Exponent in Equation, Help!

Hi! Total noob to programming here. I am trying to solve this problem and I am stuck on a line of code. I will bold this line so it can be seen more easily. It is the exponent at the end that I believe is the problem. I am getting the error message: expected ')' before ';' token

The calibration formula for a particular thermistor is  T= 1 / a1 + a2LogRt + a3(LogRt)^3

where Rt is the resistance of the thermistor in ohm, and the calibration constants are a1 = 1.009250 x 10–3, a2 = 2.378405 x 10–4 and a3 = 2.019203 x 10–7. The log(x) function returns the natural logarithm of x. Write the Arduino code to evaluate T for Rt = 15 kΩ. What is T for Rt = 15 kΩ. Your solution should involve definitions for the variables, a1, a2, a3, Rt and T. In other words, define Arduino variables for all symbols that appear in the equation for T, and then use those variables to write an Arduino expression for T.

Here is my code:

void setup() {

Serial.begin(9600); //data rate 9600 bps

Serial.println("Thermistor Temperature Measurement"); Serial.println("\n Vo Rt T"); }

void loop() { int ThermistorPin = 1; int Vo; float logRt,Rt,T; float a1 = 1.009250e-03, a2 = 2.378405e-04, a3 = 2.019203e-07;

Vo = analogRead(ThermistorPin); Rt = 15000;

T = ( 1/( a1 + a2*log10(Rt) + a3*pow(log10(Rt),3) );

Serial.print(" "); Serial.print(Vo); Serial.print(" "); Serial.print(Rt); Serial.print(" "); Serial.println(T); delay(200);

}

Would appreciate any help. Thank you!

T = ( 1/( a1 + a2*log10(Rt) + a3*pow(log10(Rt),3) );

Carefully count the opening and closing parenthesis in that statement.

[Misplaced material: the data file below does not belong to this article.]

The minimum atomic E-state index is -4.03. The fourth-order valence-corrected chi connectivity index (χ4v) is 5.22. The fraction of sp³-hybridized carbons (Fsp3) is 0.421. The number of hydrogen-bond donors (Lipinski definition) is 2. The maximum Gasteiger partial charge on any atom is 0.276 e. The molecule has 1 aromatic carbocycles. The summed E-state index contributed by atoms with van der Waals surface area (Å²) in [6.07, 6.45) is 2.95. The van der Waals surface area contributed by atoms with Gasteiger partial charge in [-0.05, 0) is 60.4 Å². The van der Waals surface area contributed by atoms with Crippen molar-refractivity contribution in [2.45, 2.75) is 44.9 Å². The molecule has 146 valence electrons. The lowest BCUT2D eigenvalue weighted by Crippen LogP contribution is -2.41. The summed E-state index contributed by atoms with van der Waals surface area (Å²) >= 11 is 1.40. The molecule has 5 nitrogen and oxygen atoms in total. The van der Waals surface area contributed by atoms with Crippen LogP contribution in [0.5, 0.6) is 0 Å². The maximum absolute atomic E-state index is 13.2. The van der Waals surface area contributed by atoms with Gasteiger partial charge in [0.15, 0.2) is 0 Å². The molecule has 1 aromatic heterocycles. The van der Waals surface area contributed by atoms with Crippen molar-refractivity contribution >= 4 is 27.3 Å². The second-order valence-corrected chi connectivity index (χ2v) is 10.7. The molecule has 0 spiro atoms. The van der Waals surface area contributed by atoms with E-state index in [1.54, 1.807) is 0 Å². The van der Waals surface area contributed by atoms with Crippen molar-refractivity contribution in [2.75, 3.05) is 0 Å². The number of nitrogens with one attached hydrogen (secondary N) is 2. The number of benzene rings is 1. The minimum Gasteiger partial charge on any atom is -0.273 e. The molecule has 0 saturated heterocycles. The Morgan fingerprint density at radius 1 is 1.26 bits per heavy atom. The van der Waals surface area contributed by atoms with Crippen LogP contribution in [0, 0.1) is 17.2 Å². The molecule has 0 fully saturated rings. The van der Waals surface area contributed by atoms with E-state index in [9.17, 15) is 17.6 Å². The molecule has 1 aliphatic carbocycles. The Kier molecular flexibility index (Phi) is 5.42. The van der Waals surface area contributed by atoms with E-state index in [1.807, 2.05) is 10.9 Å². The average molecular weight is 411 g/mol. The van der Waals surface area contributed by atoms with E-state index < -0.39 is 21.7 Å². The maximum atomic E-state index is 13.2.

You seem to be asking how to calculate n to the third, right? While pow() can work, it is a wasteful function for calculating n * n * n.

I’m trying to cube a3(LogRt). I was told by a tutor to write a3(LogRt)^3 but I don’t believe that is correct…

emily25:
I’m trying to cube a3(LogRt). I was told by a tutor to write a3(LogRt)^3 but I don’t believe that is correct…

You are correct to think you were told incorrectly. ^ is the XOR operator. You almost have it written correctly. Like I said, count the opening and closing parenthesis in that statement very carefully.

I think I got it! Thank you!!!

T = ( 1/(a1 + a2*log10(Rt) ) + a3*pow(log10(Rt),3) );

It compiled!

It may have compiled but the equation you originally gave:

T= 1 / a1 + a2LogRt + a3(LogRt)^3

and what you have in your code:

T = ( 1/(a1 + a2*log10(Rt) ) + a3*pow(log10(Rt),3) );

aren't calculating the same thing.

In the first one you have 1/a1 but in the second you have 1/(a1 + a2*log10(Rt)). Not the same thing at all.

Pete

emily25: T = ( 1/(a1 + a2*log10(Rt) ) + a3*pow(log10(Rt),3) );

It compiled!

It compiled, but your answer is wrong. Or your transcription of your homework problem is wrong.

What happens if you let the compiler know to do everything in floating point arithmetic by adding decimal places?

 T = ( 1.0 /( a1 + a2*log10(Rt) + a3*pow(log10(Rt), 3.0) ));

econjack:
What happens if you let the compiler know to do everything in floating point arithmetic by adding decimal places?

Your compiler will be doing everthing in floating point anyway. Values in aritmetic expressions get “promoted” to double if either operand is a double. So the division will be an fp division. The only time you have to watch out is when doing things like

a = 1/3 + log(3);

The 1/3 will be an integer division because both operands are integer. The addition will be fp, but it’s already too late.

Having said that: yeah, using FP constants throughout if you want FP is probably good practise.